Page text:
- only milk or water should be drunk between meals and adding sugar to foods or drinks should be avoided
Recent systematic reviews such as that by Tham and others (2015)6 included studies where children were breastfed beyond 12 months. When infants are no longer exclusively breast or formula fed, confounding factors, such as the consumption of potentially cariogenic drinks and foods and tooth brushing practices (with fluoride toothpaste), need to be taken into account when investigating the impact of infant feeding practices on caries development. Tham and others (2015) noted that several of the studies did not consider these factors and concluded that with regard to associations between breastfeeding over 12 months and dental caries “further research with careful control of pertinent confounding factors is needed to elucidate this issue and better inform infant feeding guidelines”. Good quality evidence on breastfeeding and oral health is an area with significant methodological challenges which have been outlined by Peres and others (2018)7.
Of course I would also have to highlight that dental procedures, including sedation, local and general anaesthetic and use of antibiotics and analgesics need not interrupt breastfeeding
We all know as parents how hard it is to comfort a baby who is teething and to witness their distress. As a pharmacist, mother and grandmother I know that the standard products often recommended in the past contained a local anaesthetic often lidocaine.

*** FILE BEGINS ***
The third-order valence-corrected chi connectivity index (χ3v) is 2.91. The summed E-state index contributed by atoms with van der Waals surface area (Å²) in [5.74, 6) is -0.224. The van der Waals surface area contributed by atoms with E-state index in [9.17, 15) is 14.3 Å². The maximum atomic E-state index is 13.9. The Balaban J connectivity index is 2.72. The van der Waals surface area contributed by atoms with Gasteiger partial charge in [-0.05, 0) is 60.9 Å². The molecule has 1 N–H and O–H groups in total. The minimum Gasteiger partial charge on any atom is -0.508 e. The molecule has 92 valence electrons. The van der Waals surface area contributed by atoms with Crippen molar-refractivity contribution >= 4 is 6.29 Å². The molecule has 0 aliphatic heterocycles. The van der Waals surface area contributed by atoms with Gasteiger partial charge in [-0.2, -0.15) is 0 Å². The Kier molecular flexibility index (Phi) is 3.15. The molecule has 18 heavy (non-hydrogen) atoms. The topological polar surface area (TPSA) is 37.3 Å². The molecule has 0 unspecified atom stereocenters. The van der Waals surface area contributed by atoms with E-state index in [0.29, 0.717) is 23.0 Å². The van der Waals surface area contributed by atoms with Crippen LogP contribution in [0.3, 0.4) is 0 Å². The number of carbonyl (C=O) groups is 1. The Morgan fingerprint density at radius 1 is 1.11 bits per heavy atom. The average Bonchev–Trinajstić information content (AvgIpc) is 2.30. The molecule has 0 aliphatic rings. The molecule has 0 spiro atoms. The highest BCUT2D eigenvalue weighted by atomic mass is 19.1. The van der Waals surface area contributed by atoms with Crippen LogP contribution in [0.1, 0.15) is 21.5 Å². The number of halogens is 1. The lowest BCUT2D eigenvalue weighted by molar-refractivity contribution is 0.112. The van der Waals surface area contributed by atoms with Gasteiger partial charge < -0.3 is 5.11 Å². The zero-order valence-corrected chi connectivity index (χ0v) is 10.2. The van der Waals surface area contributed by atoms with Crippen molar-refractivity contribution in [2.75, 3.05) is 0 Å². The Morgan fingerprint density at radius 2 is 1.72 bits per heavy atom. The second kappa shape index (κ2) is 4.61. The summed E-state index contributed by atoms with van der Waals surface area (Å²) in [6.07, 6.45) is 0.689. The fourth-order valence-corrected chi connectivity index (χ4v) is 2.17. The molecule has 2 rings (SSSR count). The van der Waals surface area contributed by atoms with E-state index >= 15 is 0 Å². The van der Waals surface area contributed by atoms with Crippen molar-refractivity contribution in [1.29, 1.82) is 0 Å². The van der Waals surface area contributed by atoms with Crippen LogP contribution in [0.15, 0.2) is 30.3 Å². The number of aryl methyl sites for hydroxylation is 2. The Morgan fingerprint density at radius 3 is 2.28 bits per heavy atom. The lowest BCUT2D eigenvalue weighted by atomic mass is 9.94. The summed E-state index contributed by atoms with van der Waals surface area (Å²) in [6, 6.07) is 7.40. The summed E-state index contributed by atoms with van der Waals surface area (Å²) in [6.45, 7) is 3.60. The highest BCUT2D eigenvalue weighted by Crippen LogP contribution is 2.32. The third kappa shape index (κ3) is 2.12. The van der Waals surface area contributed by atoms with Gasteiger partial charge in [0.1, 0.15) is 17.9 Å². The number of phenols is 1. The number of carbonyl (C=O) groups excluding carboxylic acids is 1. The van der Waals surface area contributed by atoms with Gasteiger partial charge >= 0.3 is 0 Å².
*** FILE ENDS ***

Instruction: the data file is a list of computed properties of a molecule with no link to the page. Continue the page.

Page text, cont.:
In 2014 the FDA in USA first raised concerns stating that “Topical pain relievers and medications that are rubbed on the gums are not necessary or even useful because they wash out of the baby’s mouth within minutes, and they can be harmful”.
Today the MHRA have announced that parents and caregivers are being advised that products containing lidocaine used for teething in babies and children will be sold only in pharmacies, under the supervision of a pharmacist from the beginning of 2019. The MHRA review concluded there is a lack of evidence of benefit to using products containing lidocaine for teething before non-medicinal options. Evidence of any risk associated with these products is very small given the wide usage of these medicines. A pharmacist or healthcare professional can provide appropriate guidance. Teething is a natural process and lidocaine containing teething products such as teething gels should only be used as a second line of treatment after discussion with and guidance of a healthcare professional.